By treating all citizens equally, universal programmes minimise exclusion errors, improve coverage, protect people’s rights, and promote social cohesion.

Universal social security leaves no one behind 

Universal social security systems are cost-effective and provide a high rate of return on investment, playing a significant role in reducing poverty and inequality. The report demonstrates that even a small increase in investment can generate significant returns, making a strong case for the affordability of universal social security. For example, in Ghana, the introduction of a universal social security system could reduce the poverty rate by 49 per cent, assuming the national poverty rate is 60 per cent of the median consumption before the transfer.

Furthermore, one of the most persuasive arguments for universal social security is its potential to have a far-reaching and transformative impact on society. The report shows that universal social security has a strong redistributive impact on the well-being of the entire population and can also strengthen social cohesion and promote greater solidarity among citizens. When everyone is protected, we all benefit.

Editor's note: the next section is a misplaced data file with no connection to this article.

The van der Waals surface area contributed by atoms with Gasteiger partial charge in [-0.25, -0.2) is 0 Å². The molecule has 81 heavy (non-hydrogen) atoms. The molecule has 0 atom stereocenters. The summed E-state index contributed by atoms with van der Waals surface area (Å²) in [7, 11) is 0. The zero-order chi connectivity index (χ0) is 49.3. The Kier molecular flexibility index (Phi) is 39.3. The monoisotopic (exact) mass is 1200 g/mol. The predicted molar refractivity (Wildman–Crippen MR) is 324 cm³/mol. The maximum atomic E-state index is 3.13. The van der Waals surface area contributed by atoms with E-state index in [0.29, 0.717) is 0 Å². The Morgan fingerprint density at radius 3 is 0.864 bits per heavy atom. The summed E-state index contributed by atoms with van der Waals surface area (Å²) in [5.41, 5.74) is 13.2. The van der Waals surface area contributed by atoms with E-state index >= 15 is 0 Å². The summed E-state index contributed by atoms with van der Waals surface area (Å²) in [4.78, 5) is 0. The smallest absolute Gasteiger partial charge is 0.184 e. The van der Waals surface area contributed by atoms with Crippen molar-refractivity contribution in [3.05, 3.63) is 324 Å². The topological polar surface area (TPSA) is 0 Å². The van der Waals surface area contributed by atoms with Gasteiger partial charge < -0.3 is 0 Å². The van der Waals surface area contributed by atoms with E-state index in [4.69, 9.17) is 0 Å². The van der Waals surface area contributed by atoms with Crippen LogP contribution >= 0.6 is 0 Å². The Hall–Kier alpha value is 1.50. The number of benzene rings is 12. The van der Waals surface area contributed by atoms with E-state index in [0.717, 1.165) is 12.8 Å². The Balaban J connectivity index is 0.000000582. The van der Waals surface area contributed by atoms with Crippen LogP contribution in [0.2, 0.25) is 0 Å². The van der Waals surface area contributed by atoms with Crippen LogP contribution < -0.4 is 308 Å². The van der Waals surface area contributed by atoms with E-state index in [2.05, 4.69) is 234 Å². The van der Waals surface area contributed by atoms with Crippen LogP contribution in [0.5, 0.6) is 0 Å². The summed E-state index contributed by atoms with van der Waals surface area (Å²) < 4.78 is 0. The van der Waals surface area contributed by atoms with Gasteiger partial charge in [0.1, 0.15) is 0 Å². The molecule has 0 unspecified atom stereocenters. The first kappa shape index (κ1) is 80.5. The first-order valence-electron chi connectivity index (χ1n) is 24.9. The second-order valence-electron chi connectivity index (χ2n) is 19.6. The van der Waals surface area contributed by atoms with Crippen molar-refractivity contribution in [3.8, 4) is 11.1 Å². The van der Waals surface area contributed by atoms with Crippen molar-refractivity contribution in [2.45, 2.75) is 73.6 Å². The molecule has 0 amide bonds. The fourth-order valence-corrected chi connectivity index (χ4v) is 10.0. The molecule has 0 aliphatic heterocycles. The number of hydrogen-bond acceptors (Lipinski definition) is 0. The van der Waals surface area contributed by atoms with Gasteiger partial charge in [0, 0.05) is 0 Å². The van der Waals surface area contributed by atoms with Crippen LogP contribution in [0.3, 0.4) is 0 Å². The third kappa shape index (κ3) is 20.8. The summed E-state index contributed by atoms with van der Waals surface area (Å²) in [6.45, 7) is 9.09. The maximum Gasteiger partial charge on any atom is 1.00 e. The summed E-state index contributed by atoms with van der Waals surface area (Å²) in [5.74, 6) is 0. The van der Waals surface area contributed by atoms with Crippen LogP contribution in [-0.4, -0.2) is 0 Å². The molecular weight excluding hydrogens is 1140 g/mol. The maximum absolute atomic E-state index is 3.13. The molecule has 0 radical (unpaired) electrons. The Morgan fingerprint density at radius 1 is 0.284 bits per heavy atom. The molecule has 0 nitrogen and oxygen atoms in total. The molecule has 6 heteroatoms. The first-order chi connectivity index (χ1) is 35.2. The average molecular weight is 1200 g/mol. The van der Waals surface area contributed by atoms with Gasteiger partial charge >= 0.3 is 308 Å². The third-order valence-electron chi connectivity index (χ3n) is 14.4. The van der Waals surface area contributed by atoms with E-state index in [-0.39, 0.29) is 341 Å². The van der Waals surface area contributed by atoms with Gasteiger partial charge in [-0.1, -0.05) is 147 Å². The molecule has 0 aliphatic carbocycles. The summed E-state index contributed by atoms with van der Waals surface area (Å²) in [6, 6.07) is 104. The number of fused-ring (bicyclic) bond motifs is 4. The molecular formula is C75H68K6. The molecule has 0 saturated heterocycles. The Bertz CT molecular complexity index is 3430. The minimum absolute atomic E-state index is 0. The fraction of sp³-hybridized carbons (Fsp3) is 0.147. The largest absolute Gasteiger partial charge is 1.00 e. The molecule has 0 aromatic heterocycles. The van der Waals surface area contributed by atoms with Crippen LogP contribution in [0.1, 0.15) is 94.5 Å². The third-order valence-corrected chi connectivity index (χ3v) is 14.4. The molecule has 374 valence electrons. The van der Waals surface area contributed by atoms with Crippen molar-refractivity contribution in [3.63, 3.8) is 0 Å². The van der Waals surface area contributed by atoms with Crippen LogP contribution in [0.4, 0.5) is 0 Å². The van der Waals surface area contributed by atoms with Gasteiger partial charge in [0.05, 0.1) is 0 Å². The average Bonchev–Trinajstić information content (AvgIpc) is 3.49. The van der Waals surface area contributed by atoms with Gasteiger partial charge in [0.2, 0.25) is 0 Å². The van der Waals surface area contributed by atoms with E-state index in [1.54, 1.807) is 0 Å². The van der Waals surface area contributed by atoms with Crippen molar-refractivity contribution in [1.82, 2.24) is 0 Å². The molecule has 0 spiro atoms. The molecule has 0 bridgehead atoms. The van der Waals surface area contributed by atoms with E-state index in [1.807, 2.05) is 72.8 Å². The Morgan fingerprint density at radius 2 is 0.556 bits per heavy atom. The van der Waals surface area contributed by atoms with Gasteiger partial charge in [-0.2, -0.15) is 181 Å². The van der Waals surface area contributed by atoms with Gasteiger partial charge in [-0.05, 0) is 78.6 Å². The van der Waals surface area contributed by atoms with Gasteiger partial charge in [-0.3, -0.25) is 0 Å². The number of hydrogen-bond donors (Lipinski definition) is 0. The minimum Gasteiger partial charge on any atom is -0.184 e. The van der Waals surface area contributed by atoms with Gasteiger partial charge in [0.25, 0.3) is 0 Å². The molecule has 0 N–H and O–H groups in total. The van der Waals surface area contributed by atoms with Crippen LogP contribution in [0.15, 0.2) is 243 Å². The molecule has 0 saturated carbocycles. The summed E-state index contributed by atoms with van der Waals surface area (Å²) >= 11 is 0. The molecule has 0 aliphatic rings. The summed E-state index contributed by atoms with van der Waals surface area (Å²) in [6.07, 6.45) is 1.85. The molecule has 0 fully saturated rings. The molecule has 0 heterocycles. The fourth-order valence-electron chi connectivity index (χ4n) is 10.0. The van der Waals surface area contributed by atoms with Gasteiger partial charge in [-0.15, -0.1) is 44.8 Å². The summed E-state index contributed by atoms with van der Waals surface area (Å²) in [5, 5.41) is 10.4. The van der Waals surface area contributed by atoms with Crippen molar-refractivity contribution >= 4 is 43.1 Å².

Investment in social security enhances economic growth

Universal social security is often viewed as a burden on the economy. Contrary to popular belief, the evidence indicates otherwise. Providing citizens with a stable income stimulates local economies, creates jobs, and fosters inclusive growth. Therefore, countries can benefit from a win-win situation: improving the well-being of their citizens and encouraging economic growth at the same time.

Building resilience to prepare for shocks and crises